Horse Vices?

15/12/11

The ‘vices’ I’ll be discussing today are of the equine kind. Specifically, wood chewing, wind sucking, wood licking etc. These are sometimes known as ‘equine oral sterrotypies’. They develop as a means to an end. And here’s news, that end isn’t to reduce boredom.

Those of you that read ‘Something to Digest‘ will know that horses naturally graze most of the day. Their stomachs secrete acid in a continuous fashion, but saliva is only secreted in response to chewing. In this way, the pH in the stomach of a horse at grass is kept under control by the buffering and flushing action of the saliva.

The problem comes when we cut down on the forage portion of the horses diet in favour of concentrates. The acidity in the stomach rises as it is not being capped by saliva production, which is presumably quite uncomfortable and can eventually lead to stomach ulcers.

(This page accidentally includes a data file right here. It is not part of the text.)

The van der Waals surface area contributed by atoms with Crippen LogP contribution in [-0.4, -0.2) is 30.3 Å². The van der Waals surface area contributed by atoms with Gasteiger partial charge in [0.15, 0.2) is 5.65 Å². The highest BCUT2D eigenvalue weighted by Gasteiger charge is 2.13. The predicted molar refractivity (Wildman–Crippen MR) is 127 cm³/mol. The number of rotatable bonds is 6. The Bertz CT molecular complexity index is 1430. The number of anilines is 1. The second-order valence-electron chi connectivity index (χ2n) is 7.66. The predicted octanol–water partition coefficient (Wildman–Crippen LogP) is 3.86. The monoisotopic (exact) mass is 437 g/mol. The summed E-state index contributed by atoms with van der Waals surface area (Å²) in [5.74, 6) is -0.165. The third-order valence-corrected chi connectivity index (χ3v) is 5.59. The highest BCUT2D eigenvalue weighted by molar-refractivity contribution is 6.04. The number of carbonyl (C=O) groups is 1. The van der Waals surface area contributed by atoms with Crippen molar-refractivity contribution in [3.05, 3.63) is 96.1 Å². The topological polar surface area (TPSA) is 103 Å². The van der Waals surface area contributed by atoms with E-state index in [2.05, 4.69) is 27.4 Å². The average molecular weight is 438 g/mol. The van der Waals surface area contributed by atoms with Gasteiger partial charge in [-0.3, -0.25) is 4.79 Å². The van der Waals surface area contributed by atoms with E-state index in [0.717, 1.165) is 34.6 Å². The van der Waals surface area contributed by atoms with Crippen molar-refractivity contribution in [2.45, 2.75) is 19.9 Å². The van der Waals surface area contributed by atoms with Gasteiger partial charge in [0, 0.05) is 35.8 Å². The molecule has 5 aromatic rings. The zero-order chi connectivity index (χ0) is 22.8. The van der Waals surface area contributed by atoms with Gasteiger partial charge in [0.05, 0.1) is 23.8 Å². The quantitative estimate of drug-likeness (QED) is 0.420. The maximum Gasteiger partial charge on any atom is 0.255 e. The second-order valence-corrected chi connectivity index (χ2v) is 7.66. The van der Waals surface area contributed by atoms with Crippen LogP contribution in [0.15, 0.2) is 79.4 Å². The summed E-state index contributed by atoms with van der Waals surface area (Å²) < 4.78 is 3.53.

And so the horse learns these ‘vices’ to reduce its discomfort, as it can mimic the effect of chewing grass on non edible substrates. Over time they become habit, and can be seen in a horse that has been out at grass for some time, but has been fed a high concentrate diet in the past.

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2 Responses to “Horse Vices?”

  1. equinelogic Says:

    hello, short and well done ,but it is interresting to mention the gall bladder.Absent in horses since their diet is practically fat free.There are still bile acids being produced by the liver but not stored.The fact that horses graze most of the day ,the bile acid is continuously secreted and there no need for storage,The high food intake created by man with 2 or 3 servings altered the digestive process and can cause intestinal disturbances.


    • Thanks for the comment, you are quite right about the absence of the gall bladder. I would include more detail but I’m trying to go for short and sweet to keep interest!


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